psychotherapist and the client's expert in a legal matter, a psychotherapist who has a pre-existing relationship with the litigant cannot be regarded as a neutral and objective expert as it pertains to later opinions on ultimate
psycho-legal matters. A psychotherapist-patient relationship requires that the psychotherapist serve in a quasi-advocacy function on behalf of the patient, while a forensic evaluator should be an objective professional with no such
The methods of a psychotherapist and evaluator are quite different. An evaluator typically utilizes a broad range of evaluation methods including the reliance upon varied documents or collateral sources of information. The evaluator
expert could also consider psychometric tests yielding scores based upon published normative data that are accompanied by reliability and validity studies. An attorney may consider the introduction of limited
testimony from a psychotherapist on past matters related to a patient’s past mental status, diagnosis, prognosis and treatment progress, but not whether the individual now suffers psychological damage proximately caused by a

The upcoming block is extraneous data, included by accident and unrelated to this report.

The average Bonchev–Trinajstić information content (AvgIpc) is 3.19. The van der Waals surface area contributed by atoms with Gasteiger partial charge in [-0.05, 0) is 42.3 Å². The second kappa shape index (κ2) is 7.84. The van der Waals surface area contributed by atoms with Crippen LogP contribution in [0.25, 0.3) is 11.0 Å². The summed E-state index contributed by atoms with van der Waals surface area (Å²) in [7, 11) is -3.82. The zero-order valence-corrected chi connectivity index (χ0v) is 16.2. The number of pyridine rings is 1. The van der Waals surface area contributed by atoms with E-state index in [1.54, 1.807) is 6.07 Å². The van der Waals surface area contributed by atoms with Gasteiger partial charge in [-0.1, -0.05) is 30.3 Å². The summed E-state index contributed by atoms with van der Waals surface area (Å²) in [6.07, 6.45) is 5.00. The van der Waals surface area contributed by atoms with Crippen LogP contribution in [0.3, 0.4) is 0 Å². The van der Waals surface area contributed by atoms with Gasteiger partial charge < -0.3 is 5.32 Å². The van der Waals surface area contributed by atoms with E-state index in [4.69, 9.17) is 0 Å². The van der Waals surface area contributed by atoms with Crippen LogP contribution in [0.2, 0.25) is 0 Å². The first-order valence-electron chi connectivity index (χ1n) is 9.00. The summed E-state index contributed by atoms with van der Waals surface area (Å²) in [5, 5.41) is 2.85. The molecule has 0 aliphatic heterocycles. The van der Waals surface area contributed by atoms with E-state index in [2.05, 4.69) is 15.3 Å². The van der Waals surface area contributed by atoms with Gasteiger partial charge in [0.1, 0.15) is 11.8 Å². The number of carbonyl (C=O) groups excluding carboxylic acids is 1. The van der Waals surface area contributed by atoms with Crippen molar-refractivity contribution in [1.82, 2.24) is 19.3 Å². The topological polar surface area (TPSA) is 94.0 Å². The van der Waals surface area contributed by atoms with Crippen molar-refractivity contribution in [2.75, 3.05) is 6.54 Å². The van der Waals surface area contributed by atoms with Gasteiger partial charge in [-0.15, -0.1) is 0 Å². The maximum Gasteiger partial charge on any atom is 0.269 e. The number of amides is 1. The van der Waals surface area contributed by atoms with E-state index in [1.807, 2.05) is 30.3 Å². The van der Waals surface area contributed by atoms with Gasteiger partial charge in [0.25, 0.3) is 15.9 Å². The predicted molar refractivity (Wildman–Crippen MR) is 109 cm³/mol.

legally relevant event.
4. In choosing a forensic mental health professional, the number and the quality of credentials and/or the years of experience of an expert by itself are not alone sufficient for determining the appropriateness and/or suitability to
assist a particular litigant. In evaluating someone who suffered multiple injuries in a car accident, counsel should consider whether the expert has qualifications to differentiate possible psychological trauma/PTSD, and if so to what
extent, or the ability to determine if pre-existing anxiety or depression can account for some or all of the observed symptoms. The forensic psychological evaluator in a tort case would be expected to have the appropriate
specific qualifications and also understand the concept of proximate cause or apportionment before simply concluding that an observed psychological problem was necessarily caused by a psycho-legal event. Determining proximate
cause often involves a legally sufficient analysis which often escapes the consideration of a non-forensically trained professional. Additionally, qualified forensic mental health experts are usually aware of applicable court rules,
important statutes and case law relevant to the expert opinion.
In considering qualifications for expert opinion, the U.S. Supreme Court case, Daubert v. Merrell Dow Pharmaceuticals, Inc., 509 (1993) 509 U.S. 579, 592-93 held that experts may testify only if the reasoning and methodology
underlying their testimony is scientifically valid. The court identified factors which can be used to determine the validity of admitting scientific conclusions. These include falsifiability, error rate, peer review and publication and